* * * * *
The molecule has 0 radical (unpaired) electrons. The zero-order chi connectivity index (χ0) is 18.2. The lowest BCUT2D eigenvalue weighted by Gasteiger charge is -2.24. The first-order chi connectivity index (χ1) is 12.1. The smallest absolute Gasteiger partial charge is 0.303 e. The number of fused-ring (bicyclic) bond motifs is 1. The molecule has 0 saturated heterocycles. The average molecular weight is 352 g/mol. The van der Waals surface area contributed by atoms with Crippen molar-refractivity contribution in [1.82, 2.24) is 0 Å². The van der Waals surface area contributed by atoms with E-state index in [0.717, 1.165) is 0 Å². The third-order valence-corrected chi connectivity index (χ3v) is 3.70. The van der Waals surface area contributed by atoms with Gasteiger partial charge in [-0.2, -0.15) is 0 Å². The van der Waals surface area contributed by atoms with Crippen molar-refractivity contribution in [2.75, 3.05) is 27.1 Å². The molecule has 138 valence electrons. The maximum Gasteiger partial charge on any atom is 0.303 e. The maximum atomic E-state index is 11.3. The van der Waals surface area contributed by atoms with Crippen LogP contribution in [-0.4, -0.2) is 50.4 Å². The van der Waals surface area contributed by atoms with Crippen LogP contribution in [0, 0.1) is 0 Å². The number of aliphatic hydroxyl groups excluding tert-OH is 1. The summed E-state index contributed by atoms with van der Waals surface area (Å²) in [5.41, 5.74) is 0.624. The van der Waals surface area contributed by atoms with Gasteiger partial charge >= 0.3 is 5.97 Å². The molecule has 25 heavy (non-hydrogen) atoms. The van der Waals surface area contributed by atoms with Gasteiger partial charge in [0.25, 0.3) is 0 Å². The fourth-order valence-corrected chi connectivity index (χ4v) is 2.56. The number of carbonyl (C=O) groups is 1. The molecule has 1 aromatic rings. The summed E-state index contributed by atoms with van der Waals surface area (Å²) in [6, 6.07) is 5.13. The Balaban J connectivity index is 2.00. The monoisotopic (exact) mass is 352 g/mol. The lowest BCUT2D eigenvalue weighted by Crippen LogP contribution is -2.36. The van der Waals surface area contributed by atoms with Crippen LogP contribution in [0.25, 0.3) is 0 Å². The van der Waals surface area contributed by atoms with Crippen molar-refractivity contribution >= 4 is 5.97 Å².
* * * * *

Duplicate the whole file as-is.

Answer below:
The molecule has 0 radical (unpaired) electrons. The zero-order chi connectivity index (χ0) is 18.2. The lowest BCUT2D eigenvalue weighted by Gasteiger charge is -2.24. The first-order chi connectivity index (χ1) is 12.1. The smallest absolute Gasteiger partial charge is 0.303 e. The number of fused-ring (bicyclic) bond motifs is 1. The molecule has 0 saturated heterocycles. The average molecular weight is 352 g/mol. The van der Waals surface area contributed by atoms with Crippen molar-refractivity contribution in [1.82, 2.24) is 0 Å². The van der Waals surface area contributed by atoms with E-state index in [0.717, 1.165) is 0 Å². The third-order valence-corrected chi connectivity index (χ3v) is 3.70. The van der Waals surface area contributed by atoms with Gasteiger partial charge in [-0.2, -0.15) is 0 Å². The van der Waals surface area contributed by atoms with Crippen molar-refractivity contribution in [2.75, 3.05) is 27.1 Å². The molecule has 138 valence electrons. The maximum Gasteiger partial charge on any atom is 0.303 e. The maximum atomic E-state index is 11.3. The van der Waals surface area contributed by atoms with Crippen LogP contribution in [-0.4, -0.2) is 50.4 Å². The van der Waals surface area contributed by atoms with Crippen LogP contribution in [0, 0.1) is 0 Å². The number of aliphatic hydroxyl groups excluding tert-OH is 1. The summed E-state index contributed by atoms with van der Waals surface area (Å²) in [5.41, 5.74) is 0.624. The van der Waals surface area contributed by atoms with Gasteiger partial charge >= 0.3 is 5.97 Å². The molecule has 25 heavy (non-hydrogen) atoms. The van der Waals surface area contributed by atoms with Gasteiger partial charge in [0.25, 0.3) is 0 Å². The fourth-order valence-corrected chi connectivity index (χ4v) is 2.56. The number of carbonyl (C=O) groups is 1. The molecule has 1 aromatic rings. The summed E-state index contributed by atoms with van der Waals surface area (Å²) in [6, 6.07) is 5.13. The Balaban J connectivity index is 2.00. The monoisotopic (exact) mass is 352 g/mol. The lowest BCUT2D eigenvalue weighted by Crippen LogP contribution is -2.36. The van der Waals surface area contributed by atoms with Crippen LogP contribution in [0.25, 0.3) is 0 Å². The van der Waals surface area contributed by atoms with Crippen molar-refractivity contribution >= 4 is 5.97 Å².